Introduction: Rat Bait Station
If you live in the country near a river or forest you will probably have rats nearby. When the weather turns cold they want to come inside your house or barn where it is cosy.
There are a lot of Instructables for trapping rodents but if you have more than one or two, trapping is really not a satisfactory option. This bait station is easily made from two plastic milk bottles and keeps the bait away from pets and birds.
Step 1: Tools
Common tools needed are a hammer, needle nose pliers, box cutter, and utility scissors.
Several sizes of nails and heavy staples are also used.
Step 2: Materials
Two one liter or quart plastic milk containers, a heavy block of wood a little longer than the milk containers.
Cut the end off of both milk bottles and remove caps. The rats can enter through the top or bottom.
Cut a square hole in one, leaving about 25mm (1 inch) at the bottom end. Remove the cap. This will be the bottom.
Step 3: Attach Container to the Wood.
Using a pair of needle nose pliers to hold the staple in place, hammer it through the bottle into the block of wood. Use three or four staples to ensure the bottle stays attached. The block of wood keeps the rats from taking the bait and hording it. The objective is to kill the rats, not give them a storehouse of bait.
Step 4: The Top
Cut the handle end off the other container, try to leave it as long as possible. Cut a strip off one length but leave "wings" to hold the top onto the bottom.
Step 5: Baits
These are three of the brands of bait available in New Zealand. It's a good idea to give them more than one kind so they don't develop immunity to one or if they're picky eaters.
Step 6: Fix Baits
Many brands of bait have holes in them. Nail the bait through the plastic into the wood. Rats love to take the bait away, you want the bait to stay where you put it. Sometimes when I get up in the morning the rats have moved the whole bait station, heavy block and all, several meters. At least the baits are still attached.
Step 7: Slide on Top
The top fits over the opening in the bottom container. This keeps the weather out and also prevents pets and birds from eating the bait. The hole can be cut shorter, rats can get into very small spaces.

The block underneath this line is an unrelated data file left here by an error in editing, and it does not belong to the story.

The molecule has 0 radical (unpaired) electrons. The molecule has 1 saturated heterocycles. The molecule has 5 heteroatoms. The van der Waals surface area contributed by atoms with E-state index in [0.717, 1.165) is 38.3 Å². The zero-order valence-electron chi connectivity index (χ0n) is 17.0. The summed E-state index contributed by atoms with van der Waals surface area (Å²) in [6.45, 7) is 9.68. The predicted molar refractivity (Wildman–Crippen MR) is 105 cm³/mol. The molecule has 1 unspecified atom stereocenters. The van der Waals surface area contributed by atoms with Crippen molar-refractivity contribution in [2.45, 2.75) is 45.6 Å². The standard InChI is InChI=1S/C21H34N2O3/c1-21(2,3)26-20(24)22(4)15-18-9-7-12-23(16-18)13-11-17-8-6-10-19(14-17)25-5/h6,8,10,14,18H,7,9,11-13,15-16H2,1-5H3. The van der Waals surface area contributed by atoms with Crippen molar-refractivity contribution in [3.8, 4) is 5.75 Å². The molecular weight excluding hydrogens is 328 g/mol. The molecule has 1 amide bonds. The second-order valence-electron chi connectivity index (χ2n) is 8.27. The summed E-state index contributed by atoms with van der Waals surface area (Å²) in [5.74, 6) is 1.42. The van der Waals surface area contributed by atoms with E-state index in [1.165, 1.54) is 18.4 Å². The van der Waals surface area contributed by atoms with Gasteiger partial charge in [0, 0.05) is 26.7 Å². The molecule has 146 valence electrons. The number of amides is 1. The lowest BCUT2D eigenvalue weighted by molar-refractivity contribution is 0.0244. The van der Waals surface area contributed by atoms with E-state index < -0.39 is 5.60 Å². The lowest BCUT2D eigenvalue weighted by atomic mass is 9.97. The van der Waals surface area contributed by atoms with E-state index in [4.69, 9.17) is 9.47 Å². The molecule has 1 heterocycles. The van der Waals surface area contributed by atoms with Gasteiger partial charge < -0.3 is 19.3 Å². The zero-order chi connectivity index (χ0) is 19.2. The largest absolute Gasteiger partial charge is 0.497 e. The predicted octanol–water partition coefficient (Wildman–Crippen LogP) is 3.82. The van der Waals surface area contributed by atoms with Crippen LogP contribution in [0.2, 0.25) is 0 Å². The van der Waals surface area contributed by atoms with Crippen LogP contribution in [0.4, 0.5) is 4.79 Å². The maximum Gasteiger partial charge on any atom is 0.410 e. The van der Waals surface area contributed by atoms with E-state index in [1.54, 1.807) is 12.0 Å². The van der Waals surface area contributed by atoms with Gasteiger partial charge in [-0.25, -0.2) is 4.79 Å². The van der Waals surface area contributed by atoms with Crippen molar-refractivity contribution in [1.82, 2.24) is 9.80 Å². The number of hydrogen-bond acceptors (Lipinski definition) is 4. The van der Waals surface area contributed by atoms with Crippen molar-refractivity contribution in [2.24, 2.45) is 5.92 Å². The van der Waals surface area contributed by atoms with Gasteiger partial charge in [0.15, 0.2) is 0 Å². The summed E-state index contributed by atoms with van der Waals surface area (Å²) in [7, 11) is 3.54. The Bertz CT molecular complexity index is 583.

Step 8: The Finished Bait Station
The top slides off to attach more bait. Pick the whole bait station up by the handle. Make sure you wash your hands thoroughly after handling any poison or wear gloves.
You could camouflage the station with leaves or wood but I like to see at a glance if I need to refill it.
12 years ago on Introduction
How does this keep the birds out? The picture in step 7 looks like a nice bird sized hole.
Reply 12 years ago on Introduction
They could get in but small flying birds don't seem to be interested in the bait on the ground. We have one species of large flightless birds (wekas) and another large bird species that doesn't like to fly (pukekos). The dozens of those birds we see every day have never gone up to the bait stations we can see from our house. The bait stations are moved around a bit during the night indicating it is the rats which are dining from them. The opening in the back could be made smaller, rats don't need much room to get into a space.
Reply 7 years ago
they don't seem to be interested?
Not good enough. It should be covered up.
Reply 7 years ago
While I do understand your concern, you need to remember that rats and mice find food (or in this case bait) mainly by smell. Birds tend to go by visual cues. Bait that isn't brightly colored and in the bird's line of sight is rarely a problem. Also, the fragrances with which baits have been treated attract rats and mice but do nothing for birds. As a result, birds getting into rodent bait stations and eating the bait is not a known problem in practice.
I also should point out that _any_ bait station, including commercially produced ones, by necessity need to provide access for a rat. Since there are birds that are smaller than rats, it is technically impossible to design an effective rat bait station that will keep out birds at the same time.
In closing, rats eat bird eggs and young birds, so in practice more birds tend to fail to reach a ripe old age due to rat activity than get killed in rat bait stations.
So I agree with ClareBS in that collateral damage among your local bird population is not a valid concern.
7 years ago
FARNAM JUST ONE BITE you get on Amazon is the best bait.
Please be responsible when dealing with poison and make sure to read this article.